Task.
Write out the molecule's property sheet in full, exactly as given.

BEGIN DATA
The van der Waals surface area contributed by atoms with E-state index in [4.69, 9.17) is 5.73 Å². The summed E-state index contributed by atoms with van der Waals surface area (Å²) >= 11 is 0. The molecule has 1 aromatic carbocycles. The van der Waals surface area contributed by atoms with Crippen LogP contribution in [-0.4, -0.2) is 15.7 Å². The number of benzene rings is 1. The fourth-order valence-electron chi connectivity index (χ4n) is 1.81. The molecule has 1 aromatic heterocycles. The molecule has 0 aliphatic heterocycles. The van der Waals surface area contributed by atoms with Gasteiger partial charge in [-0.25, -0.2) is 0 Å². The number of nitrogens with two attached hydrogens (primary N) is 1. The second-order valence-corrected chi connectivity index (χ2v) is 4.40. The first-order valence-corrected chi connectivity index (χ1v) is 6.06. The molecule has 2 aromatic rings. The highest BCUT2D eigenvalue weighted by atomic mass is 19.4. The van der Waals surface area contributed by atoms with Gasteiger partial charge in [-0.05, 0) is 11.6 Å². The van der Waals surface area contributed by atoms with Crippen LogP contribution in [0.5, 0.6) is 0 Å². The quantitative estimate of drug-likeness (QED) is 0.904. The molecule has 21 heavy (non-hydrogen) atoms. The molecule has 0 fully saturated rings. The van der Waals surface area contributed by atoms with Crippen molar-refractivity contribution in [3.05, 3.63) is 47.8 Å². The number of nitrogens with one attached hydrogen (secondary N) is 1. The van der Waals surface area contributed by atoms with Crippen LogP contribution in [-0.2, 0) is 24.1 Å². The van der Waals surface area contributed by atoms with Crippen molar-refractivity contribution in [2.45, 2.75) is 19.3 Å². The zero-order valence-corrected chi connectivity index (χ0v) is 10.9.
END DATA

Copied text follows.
The van der Waals surface area contributed by atoms with E-state index in [4.69, 9.17) is 5.73 Å². The summed E-state index contributed by atoms with van der Waals surface area (Å²) >= 11 is 0. The molecule has 1 aromatic carbocycles. The van der Waals surface area contributed by atoms with Crippen LogP contribution in [-0.4, -0.2) is 15.7 Å². The number of benzene rings is 1. The fourth-order valence-electron chi connectivity index (χ4n) is 1.81. The molecule has 1 aromatic heterocycles. The molecule has 0 aliphatic heterocycles. The van der Waals surface area contributed by atoms with Gasteiger partial charge in [-0.25, -0.2) is 0 Å². The number of nitrogens with two attached hydrogens (primary N) is 1. The second-order valence-corrected chi connectivity index (χ2v) is 4.40. The first-order valence-corrected chi connectivity index (χ1v) is 6.06. The molecule has 2 aromatic rings. The highest BCUT2D eigenvalue weighted by atomic mass is 19.4. The van der Waals surface area contributed by atoms with Gasteiger partial charge in [-0.05, 0) is 11.6 Å². The van der Waals surface area contributed by atoms with Crippen LogP contribution in [0.5, 0.6) is 0 Å². The quantitative estimate of drug-likeness (QED) is 0.904. The molecule has 21 heavy (non-hydrogen) atoms. The molecule has 0 fully saturated rings. The van der Waals surface area contributed by atoms with Crippen molar-refractivity contribution in [3.05, 3.63) is 47.8 Å². The number of nitrogens with one attached hydrogen (secondary N) is 1. The van der Waals surface area contributed by atoms with Crippen LogP contribution in [-0.2, 0) is 24.1 Å². The van der Waals surface area contributed by atoms with Crippen molar-refractivity contribution in [2.45, 2.75) is 19.3 Å². The zero-order valence-corrected chi connectivity index (χ0v) is 10.9.